• Prolonged Exposure Therapy for Veterans with Post Traumatic Stress Disorder

      Krugman, Martin; Livingston, Courtney Maxine (2016-05-01)
      Posttraumatic stress disorder (PTSD) is the mental health condition that is triggered by the experience of a traumatic event and results in mental and physical health problems as well as interpersonal and social problems (Foa, Gillihan, and Bryant, 2013). There are currently many psychological treatments for individuals with PTSD. Although the literature covers a wide variety of therapies, this review will focus on prolonged exposure therapy (PE) for treatment of veterans with PTSD. This review will be broken down into five categories which are: manualized PE, PE with the presence of a traumatic brain injury, PE delivered via telehealth, PE with veterans who expressed a treatment preference for PE, and PE with active duty military personnel. All studies found prolonged exposure therapy as an effective treatment for veterans with PTSD.
    • Attempting to Create an American Sign Language Curriculum at Salem State University

      Gow, David; Kavanagh, Molly (2016-05-01)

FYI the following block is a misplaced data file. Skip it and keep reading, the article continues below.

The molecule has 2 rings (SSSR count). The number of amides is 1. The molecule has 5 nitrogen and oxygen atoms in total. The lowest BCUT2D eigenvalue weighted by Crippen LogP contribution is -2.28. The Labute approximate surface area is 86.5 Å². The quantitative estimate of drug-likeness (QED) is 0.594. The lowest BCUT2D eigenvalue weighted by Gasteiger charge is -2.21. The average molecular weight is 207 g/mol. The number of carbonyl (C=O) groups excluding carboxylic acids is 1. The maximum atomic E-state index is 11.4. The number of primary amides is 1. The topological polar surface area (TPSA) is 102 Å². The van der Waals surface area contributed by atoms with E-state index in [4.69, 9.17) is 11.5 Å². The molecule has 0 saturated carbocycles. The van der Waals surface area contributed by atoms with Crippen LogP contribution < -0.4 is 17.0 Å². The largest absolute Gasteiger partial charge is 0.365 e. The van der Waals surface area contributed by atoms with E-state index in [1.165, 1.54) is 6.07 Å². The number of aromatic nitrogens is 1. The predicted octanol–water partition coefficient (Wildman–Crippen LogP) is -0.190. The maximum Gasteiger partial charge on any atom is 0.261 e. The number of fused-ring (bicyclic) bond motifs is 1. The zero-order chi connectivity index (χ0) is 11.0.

American Sign Language (ASL) is a non-verbal language that is utilized primarily by the deaf and hard of hearing community. This language contains grammar, morphology and syntax just like any spoken language and is estimated to be the 3rd most commonly used language in the United States. Due to their inability to vocally communicate, those who are Deaf often find themselves at a loss attempting to communicate with those who are hearing. What is even more concerning is that many people know very little about Deaf Culture and never have the opportunity to learn ASL. Many liberal art higher education institutions require students enroll in a World Language course as a part of the curriculum and offer languages such as Spanish, French, Italian and German or even Arabic, Latin or Mandarin Chinese; however, very few universities offer American Sign Language courses. In 2011, at the University of California Los Angeles (UCLA), one student took on the task of creating an ASL curriculum. He noticed that many students on campus had a desire to learn ASL and were frustrated that this class was not offered at the time. He went forward to UCLA Administration and presented them with statistics and information, urging them to begin offering ASL Classes on campus that could be taken as a Foreign Language requirement. The goal of this Thesis Project is to present to the World Language and Culture Department similar information regarding students desire to learn American Sign Language as well as illustrate the inaccessibly of classes at other institutions in the hopes that the University will consider implementing American Sign Language courses in the near future.